A raft on a river replaces the open highway in Flood Tide, a verite-style road film that incorporates a fictional narrative alongside a real-life flotilla excursion. During the summer of 2008, the artist Swoon and a band of eccentric craftsmen sailed seven sculpture vessels, elaborately constructed out of garbage, down the Hudson River; the project was called The Swimming Cities of the Switchback Sea. The film was shot in Troy, New York, while director Todd Chandler was living and filming on the boats—encasing expensive equipment in waterproof sleeves and scouting scenes 20 miles down the river. Chandler, also the film’s narrator, is a member of the bands Dark Dark Dark and Fall Harbor, who star in the film and score the soundtrack. Flood Tide opens at the San Jose Biennial this fall; tonight, Rooftop Films will screen Flood Tide: Remixed, 50 minutes of footage not included in the full-length feature, set to a live soundtrack by Dark Dark Dark, at Socrates Sculpture Park in Long Island City. Recently, I spoke with Chandler about his “weird, lyrical and meandering art film.”
The L: Tell me about Flood Tide.
Todd Chandler: Flood Tide is a film about four musicians who craft extraordinary boats out of whatever junk they can find and set out for open water.
The L: Did you have a script?
TC: There wasn’t a script. We would improvise a scene and shoot it like a documentary. None of the people in the film are actors. Everyone’s a performer so everyone felt very comfortable being on camera. But I wasn’t trying to get naturalistic actor performances out of them. Just be yourself. That might come across as totally awkward [and] as bad acting, but [when] people are being themselves in this way, I think it is lovely even though it’s awkward [and] strange. I didn’t want [the film] just to be a dream world.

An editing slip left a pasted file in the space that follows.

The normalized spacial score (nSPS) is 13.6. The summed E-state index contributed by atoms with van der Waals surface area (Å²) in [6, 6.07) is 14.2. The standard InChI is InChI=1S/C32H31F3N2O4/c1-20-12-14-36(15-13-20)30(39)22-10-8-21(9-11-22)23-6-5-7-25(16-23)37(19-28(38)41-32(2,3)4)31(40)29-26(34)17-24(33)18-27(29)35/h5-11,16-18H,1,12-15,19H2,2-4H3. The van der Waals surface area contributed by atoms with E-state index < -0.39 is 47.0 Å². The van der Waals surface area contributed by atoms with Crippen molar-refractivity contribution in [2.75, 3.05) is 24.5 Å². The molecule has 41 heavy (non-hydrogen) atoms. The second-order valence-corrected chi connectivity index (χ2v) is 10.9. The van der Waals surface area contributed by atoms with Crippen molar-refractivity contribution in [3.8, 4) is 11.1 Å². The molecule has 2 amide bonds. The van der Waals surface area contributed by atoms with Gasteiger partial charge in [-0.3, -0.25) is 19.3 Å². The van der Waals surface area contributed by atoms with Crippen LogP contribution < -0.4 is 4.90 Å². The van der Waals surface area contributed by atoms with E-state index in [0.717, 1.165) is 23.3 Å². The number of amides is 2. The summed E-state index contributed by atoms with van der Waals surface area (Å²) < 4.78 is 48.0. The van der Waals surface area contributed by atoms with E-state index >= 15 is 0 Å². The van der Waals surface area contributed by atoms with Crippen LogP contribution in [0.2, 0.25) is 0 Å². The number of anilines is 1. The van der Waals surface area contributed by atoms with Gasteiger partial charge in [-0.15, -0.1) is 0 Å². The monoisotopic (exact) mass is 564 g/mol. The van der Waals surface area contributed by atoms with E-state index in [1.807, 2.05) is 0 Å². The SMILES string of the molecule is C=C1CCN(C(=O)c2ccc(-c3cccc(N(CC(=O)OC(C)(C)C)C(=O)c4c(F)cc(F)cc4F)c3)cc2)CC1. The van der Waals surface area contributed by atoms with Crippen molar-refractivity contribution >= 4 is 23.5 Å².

The L:And in portraying that dream world, how do you balance what might come across as cliché versus something that’s contemplative?
TC: Part of it is being really careful about not romanticizing the boats, the experience of being on the river, and the collapse that’s going on in the towns along the river. In many ways some of the voiceover narration gives it a little bit more context; that’s my character’s role. It’s not just this group of starry-eyed kids who are setting out on this mission to nowhere. For example, General Electric has been dumping PCBs into the Hudson River for generations. The cancer rates are really high in some towns along the Hudson, north of Troy. I wanted that to be another through-line of the film.
The L: What was the role of the Swimming Cities project in the film? And what was it like being a part of that experience?
TC: Flood Tide was shot as it was being built and during the journey down river. The film is not a documentary, but it is a document of the Swimming Cities.
Being part of the project (as a musician) and trying to shoot a film was challenging at times. There were 7 boats and over 30 people. We didn’t have any control—we couldn’t just say, “Hey, can you turn these boats around and go back about a hundred yards? We really need to get another take of that shot.” We were working with our friends and generally they were excited about participating in the film and let us stick a camera in their faces as they were building, eating, sleeping… swimming.
The L: How did you connect the Swimming Cities project to the possibility of making a film?
TC: The rafts contain so many stories. Both in terms of the incredible community of artists behind them and the stories that people project onto the rafts themselves. The rafts are so visually evocative. In certain light, if you glance out of the corner of your eye you might think you’re seeing a kind of traveling circus, a floating city, or a post-flood caravan. Rather than try to tell some kind of authoritative story, I wanted to add more stories to the mix.
The L: What do you think makes Flood Tide unique as a road film?
TC: You mean besides it being shot aboard a fleet of boats built from trash on a real journey down a river? I think Flood Tide is part road movie, part cinema verité, part fairy tale and part environmental essay. Cinematographer Ava Berkofsky has an eye for poetic detail and finding the magic in everyday moments. At each step along the voyage she shot portraits of the towns, the boats and the river—those details are what bring the film to life and make the journey a very tactile one.